REVIEW- GODLESS – Scott Frank’s Netflix Western shows that a woman’s gotta do what a woman’s gotta do.
Following a mining accident, the women of LaBelle have been left manless, which might have been an alternative title. They’re getting along okay, though the Sheriff is going blind and a local rancher Alice Fletcher (Michelle Dockery) is something of an outcast. Things take a perilous twist however with the arrival of Roy Goode (Jack O’Connell), a son-like protégé to bloody-minded gently spoken outlaw Frank Griffin (Jeff Daniels). Moore has betrayed Griffin and now the outlaw and his band of thirty murderous psychopaths are scouring the Western frontier, promising to massacre any town that harbors Moore.
Okay. We’ve been waiting all this time for a Deadwood third season or TV movie or whatever. And here it is. Godless isn’t as muddy or profane as Deadwood. But it dusts off the western in a way bullshit like the Magnificent Seven remake notably failed to. The miniseries looks like cinema, widescreen and bad ass. The action is directed with a verve and invention which is continually rewarding. The acting is exceptional. Michelle Dockery breaks out of her Downton Abbey corset and Jeff Daniels breaks bad, in a way analogous (and name-checked) to Henry Fonda’s casting in Once Upon a Time in the West. He’s something between a Cormac McCarthy bad man – Blood Meridian – and a gentle paterfamilias. The script has the vim of a Larry McMurty novel – Lonesome Dove. And yet there’s also time for the sublime landscapes and beauty.
Much has been said of the feminism or otherwise of the piece. Is it a feminist western, or just a western that passes (or surpasses) the Bechdel test? To tell you the truth either one of those is a win-win. Especially when the show is such bloody fun.
HOW TO WRITE A SCREENWRITING – Is a new feature that will lead you through the process of writing a screenplay in the tradition of the great gurus Robert McKee, Syd Field and Damon Lindelof.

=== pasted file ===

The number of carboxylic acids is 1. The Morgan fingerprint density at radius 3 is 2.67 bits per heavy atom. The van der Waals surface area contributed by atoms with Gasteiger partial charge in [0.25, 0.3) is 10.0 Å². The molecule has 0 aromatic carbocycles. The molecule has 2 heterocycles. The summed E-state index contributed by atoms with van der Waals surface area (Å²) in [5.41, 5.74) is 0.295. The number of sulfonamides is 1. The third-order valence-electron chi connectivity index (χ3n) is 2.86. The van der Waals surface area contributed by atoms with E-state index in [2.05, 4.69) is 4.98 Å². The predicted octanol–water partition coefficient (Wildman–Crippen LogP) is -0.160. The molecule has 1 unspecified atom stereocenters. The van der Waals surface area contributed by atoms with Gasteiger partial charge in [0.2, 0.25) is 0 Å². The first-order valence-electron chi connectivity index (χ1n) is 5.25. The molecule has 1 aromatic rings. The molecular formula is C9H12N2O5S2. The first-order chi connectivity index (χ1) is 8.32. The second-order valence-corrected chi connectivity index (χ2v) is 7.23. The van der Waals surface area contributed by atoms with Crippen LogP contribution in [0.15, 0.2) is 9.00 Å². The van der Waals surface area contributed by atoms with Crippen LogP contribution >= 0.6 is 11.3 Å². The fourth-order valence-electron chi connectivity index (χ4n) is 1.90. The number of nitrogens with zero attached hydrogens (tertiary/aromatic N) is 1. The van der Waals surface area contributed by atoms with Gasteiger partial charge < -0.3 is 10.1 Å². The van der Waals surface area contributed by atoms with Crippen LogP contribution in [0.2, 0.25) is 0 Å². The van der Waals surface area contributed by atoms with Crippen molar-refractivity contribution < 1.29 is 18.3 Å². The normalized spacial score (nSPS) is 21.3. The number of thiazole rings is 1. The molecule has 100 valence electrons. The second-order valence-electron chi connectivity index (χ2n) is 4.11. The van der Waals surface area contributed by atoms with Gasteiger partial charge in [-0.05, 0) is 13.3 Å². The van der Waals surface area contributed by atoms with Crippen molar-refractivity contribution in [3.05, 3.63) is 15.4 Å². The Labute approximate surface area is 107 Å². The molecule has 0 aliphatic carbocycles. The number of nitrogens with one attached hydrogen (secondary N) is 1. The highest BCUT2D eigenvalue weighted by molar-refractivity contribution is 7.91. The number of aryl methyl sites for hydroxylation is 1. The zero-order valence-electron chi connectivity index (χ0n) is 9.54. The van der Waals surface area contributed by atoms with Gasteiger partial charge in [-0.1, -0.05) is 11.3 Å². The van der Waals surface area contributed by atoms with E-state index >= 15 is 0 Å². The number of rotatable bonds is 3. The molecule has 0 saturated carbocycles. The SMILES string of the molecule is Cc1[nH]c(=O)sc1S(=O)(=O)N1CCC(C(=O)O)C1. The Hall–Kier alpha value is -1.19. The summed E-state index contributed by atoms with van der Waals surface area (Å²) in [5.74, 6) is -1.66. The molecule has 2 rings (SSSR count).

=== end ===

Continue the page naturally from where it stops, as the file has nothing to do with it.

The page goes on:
Part 1. Story – camera – action.
A man walks into a room. That’s a story! A woman eats a peach that’s too big for her small mouth. That’s a story! A dog has worms and keeps rubbing its rear end on your new carpet. That’s not a story. You just need to take the dog to the vet and buy a new carpet. The point is we are surrounded by story. Story is everywhere. It is in the food you eat, on television, in the newspapers, in the conversation of your co-workers. Story is the warp and woof (there’s that dog again) of life, the rich tapestry from whence we all come, the undiscovered country to whence we all go.
But how do I write a story? Which story should I choose? What story do people want to hear? And what’s the difference between a story in a book and a story in a building?
All these questions will be answered in this 23 part on line course on How to Write a Screenwriting. Whether you want to be the next J.K Rowling and die under the weight of all the money, or you want to be the next Charlie Kaufman and die under the weight of everyone going ‘what?’, How to Write a Screenwriting is the ONLY online resource you need as a screenwriter who wants to write a screenwriting.